The amendment was introduced on July 11, 1964. In its entirety it reads:
(h) Notwithstanding any other provision of this title, it shall not be an unlawful employment practice for an employer to give any professionally developed ability test to any individual seeking employment or being considered for promotion or transfer, or to act in reliance upon the results of any such test given to such individual, if —
(1) in the case of any individual who is seeking employment with such employer, such test is designed to determine or predict whether such individual is suitable or trainable with respect to his employment in the particular business or enterprise involved, and such test is given to all individuals seeking similar employment with such employer without regard to the individual's race, color, religion, sex, or national origin, or
(2) in the case of an individual who is an employee of such employer, such test is designed to determine or predict whether such individual is suitable or trainable with respect to his promotion or transfer by such employer without regard to the employee's race, color, religion, sex, or national origin.
110 Cong.Rec. 13492 (1964).
Id. at 13504.
Id. at 13492.
Senators Case and Humphrey opposed the amendment as redundant. Reiterating the message of the Clark-Case memorandum, Senator Case declared that "[t]he Motorola case could not happen under the bill the Senate is now considering." Senator Case also feared that some of the language in the amendment would be susceptible to misinterpretation. The amendment was defeated.
Id. at 13503.
In fact, it appears that Senator Case was concerned that the amendment might be construed the way Duke Power would have us construe the enacted § 703(h).
If this amendment were enacted it could be an absolute bar and would give an absolute right to an employer to state as a fact that he had given a test to all applicants, whether it was a good test or not, so long as it was professionally designed.
Id. at 13504.
Id. at 13505.
Two days later Senator Tower offered § 703(h) in its present form, stating that it had been agreed to in principle "[b]ut the language was not drawn as carefully as it should have been." The new amendment was acceptable to the proponents of the bill and it passed.
What does this history denote? It reveals that because of the Motorola case there was serious concern that tests that select for job qualifications — job-related tests — might be deemed invalid under Title VII. Senators Clark, Case and Humphrey thought the fear illusory, but Senator Tower expended great effort to insure against the possibility. At the same time he gave assurance that he did not mean to weaken the Act. His first proposed amendment contained language which contemplated that tests were to be job-related. According to his own formulation tests had to be of such character as to determine whether "an individual is suitable with respect to his employment." At no time was there a clash of opinion over this principle but the amendment was opposed by proponents of the bill for other reasons and was rejected. The final amendment, which was acceptable to all sides could hardly have required less of a job relation than the first. Since job-relatedness was never in dispute there is no room for the inference that the bill in its enacted form embodied a compromise on this point. The conclusion is inescapable that the Commission's construction of § 703(h) is well supported by the legislative history.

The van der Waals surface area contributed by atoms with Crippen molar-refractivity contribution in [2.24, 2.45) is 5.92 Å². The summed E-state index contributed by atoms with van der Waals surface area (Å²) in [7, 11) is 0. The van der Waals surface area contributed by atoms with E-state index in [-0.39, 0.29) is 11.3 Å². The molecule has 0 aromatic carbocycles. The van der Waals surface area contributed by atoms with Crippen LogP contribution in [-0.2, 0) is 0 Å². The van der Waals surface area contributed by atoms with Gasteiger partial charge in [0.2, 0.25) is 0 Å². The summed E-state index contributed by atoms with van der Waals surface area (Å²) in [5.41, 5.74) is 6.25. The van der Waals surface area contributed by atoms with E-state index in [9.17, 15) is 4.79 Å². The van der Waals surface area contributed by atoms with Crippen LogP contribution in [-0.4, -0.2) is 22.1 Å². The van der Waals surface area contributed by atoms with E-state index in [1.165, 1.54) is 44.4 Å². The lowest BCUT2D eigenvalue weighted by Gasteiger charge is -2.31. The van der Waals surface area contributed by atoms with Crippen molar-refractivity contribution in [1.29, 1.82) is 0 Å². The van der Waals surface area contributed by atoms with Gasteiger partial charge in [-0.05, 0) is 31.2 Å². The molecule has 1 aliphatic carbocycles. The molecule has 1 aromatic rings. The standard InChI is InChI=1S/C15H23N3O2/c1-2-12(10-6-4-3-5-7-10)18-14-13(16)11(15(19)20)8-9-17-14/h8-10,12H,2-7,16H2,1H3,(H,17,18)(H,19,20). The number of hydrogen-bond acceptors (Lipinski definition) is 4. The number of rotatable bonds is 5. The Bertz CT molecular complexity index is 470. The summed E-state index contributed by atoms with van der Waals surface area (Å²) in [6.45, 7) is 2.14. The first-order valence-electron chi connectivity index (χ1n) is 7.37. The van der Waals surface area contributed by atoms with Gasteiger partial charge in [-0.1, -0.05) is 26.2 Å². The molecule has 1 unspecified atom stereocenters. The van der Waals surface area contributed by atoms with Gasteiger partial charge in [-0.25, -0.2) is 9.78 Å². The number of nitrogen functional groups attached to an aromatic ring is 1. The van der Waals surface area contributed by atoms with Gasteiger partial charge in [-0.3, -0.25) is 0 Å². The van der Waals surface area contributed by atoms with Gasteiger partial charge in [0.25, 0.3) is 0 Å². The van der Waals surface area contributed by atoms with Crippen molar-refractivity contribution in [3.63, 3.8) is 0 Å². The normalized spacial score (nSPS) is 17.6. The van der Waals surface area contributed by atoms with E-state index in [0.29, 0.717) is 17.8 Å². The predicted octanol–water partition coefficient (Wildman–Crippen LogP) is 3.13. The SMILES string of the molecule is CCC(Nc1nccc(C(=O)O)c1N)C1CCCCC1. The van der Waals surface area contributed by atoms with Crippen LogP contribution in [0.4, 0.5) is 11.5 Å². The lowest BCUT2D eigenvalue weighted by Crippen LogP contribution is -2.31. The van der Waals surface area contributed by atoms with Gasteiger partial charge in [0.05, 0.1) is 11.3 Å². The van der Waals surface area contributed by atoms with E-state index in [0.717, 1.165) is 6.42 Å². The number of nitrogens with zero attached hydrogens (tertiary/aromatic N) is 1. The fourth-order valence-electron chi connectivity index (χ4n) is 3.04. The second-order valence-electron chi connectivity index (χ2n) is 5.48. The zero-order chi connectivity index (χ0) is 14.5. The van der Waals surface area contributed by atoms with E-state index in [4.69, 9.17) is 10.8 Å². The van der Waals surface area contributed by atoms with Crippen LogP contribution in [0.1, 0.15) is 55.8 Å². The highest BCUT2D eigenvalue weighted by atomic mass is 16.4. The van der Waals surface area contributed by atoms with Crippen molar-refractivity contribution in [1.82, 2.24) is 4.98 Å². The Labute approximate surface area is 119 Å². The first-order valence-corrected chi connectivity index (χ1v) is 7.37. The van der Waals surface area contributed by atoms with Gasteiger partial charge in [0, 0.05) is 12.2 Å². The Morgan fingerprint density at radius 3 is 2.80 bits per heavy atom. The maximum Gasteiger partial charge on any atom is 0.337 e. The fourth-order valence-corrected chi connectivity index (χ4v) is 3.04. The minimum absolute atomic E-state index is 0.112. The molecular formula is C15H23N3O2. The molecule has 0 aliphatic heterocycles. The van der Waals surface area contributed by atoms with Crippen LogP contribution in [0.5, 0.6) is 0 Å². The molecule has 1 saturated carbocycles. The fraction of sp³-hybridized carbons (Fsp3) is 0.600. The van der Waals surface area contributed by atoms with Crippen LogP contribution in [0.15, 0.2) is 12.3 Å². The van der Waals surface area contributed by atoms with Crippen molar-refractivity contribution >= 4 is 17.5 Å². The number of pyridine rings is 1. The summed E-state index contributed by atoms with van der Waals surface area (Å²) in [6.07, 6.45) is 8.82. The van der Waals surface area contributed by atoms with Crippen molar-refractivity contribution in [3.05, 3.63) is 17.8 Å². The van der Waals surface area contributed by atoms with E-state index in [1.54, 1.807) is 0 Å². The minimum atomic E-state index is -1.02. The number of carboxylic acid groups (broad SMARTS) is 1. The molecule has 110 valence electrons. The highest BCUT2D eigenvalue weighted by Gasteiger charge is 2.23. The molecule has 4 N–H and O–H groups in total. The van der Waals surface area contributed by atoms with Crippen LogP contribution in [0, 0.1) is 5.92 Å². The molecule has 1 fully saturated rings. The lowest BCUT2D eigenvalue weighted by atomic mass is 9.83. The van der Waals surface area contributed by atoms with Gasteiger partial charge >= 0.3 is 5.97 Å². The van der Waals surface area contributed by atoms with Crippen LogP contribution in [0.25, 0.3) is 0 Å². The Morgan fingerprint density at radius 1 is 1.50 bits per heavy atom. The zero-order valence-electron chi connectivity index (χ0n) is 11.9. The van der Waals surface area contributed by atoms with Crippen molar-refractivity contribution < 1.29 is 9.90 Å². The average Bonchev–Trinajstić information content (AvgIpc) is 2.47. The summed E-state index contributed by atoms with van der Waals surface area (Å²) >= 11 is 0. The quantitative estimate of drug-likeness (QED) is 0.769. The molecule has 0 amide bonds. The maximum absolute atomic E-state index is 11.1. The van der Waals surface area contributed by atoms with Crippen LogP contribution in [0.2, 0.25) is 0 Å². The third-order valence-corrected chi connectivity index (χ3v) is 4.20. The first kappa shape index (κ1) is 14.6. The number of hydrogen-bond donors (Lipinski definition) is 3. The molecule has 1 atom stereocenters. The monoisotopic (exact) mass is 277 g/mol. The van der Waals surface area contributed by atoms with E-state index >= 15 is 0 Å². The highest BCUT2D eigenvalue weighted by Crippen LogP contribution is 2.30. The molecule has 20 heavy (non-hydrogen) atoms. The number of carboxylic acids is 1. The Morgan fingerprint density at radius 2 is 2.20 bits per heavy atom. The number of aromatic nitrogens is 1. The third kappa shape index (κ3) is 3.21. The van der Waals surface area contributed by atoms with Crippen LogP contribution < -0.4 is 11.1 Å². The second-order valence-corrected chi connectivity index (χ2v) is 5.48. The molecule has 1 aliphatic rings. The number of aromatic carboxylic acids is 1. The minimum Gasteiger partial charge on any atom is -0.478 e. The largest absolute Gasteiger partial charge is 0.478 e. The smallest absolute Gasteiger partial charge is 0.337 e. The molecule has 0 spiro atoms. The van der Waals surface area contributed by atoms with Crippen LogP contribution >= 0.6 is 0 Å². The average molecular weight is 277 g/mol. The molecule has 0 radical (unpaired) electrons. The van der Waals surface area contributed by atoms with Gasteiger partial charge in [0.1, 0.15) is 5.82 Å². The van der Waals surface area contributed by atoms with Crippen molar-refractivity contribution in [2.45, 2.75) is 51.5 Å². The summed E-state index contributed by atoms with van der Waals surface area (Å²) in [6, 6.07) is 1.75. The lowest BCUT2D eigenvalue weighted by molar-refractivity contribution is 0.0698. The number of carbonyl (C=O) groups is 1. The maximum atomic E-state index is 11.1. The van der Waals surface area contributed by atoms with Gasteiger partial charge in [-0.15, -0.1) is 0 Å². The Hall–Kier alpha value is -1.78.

Indeed, the avowed tightening of language by Senator Tower in the interim, n. 20, supra, was presumably in response to the misgiving expressed by Senator Case that the original amendment could lend itself to the construction that Duke Power now seeks. See n. 16, supra.
The majority argues that congressional action some years after the passage of the 1964 Act supports the Company's position. This is not legislative history. Even if the import of the action were unequivocal it would not speak for the will of the 88th Congress which passed the statute.
The cited legislative deliberation was occasioned by a bill introduced in May 1968 to modify Title VII. See S. 3465, 90th Cong., 2d Sess. § 6(c) (1968). If adopted it would have amended § 703(h) to embody a job-related standard in express terms. However, the bill was not enacted. One can draw differing and inconsistent conclusions from these events. It could be argued, as the majority does, that the bill's proponents recognized that § 703(h) as it stands does not contemplate job-relation. It is equally possible that the bill ultimately did not pass because the amendment was thought to be unnecessary. The bill's adherents might also have thought that the new amendment would represent no change, but offered it to forestall employers, such as Duke Power, from construing § 703(h) incorrectly. The inferences to be drawn from the introduction of the bill and its death are at best ambiguous and inconclusive.
If one must look to subsequent events for elucidation, consideration might be given to the comment of a Senator who was intimately involved in the passage of § 703(h). Senator Humphrey has stated that in his view § 703(h) did not protect tests if they were "irrelevant to the actual job requirements." Letter to American Psychological Association, quoted in The Ind. Psychologist (Div. 14, Am. Psychological Ass'n Newsletter), August, 1965, at 6, cited in Cooper and Sobel, 1653, n. 67.
Manifestly, then, so far as Duke Power relies on § 703(h) for the proposition that its tests (or other requirements) need not be job-related, it must fail.
B. The District Court's Finding and the Evidence Supporting It.
The District Judge said: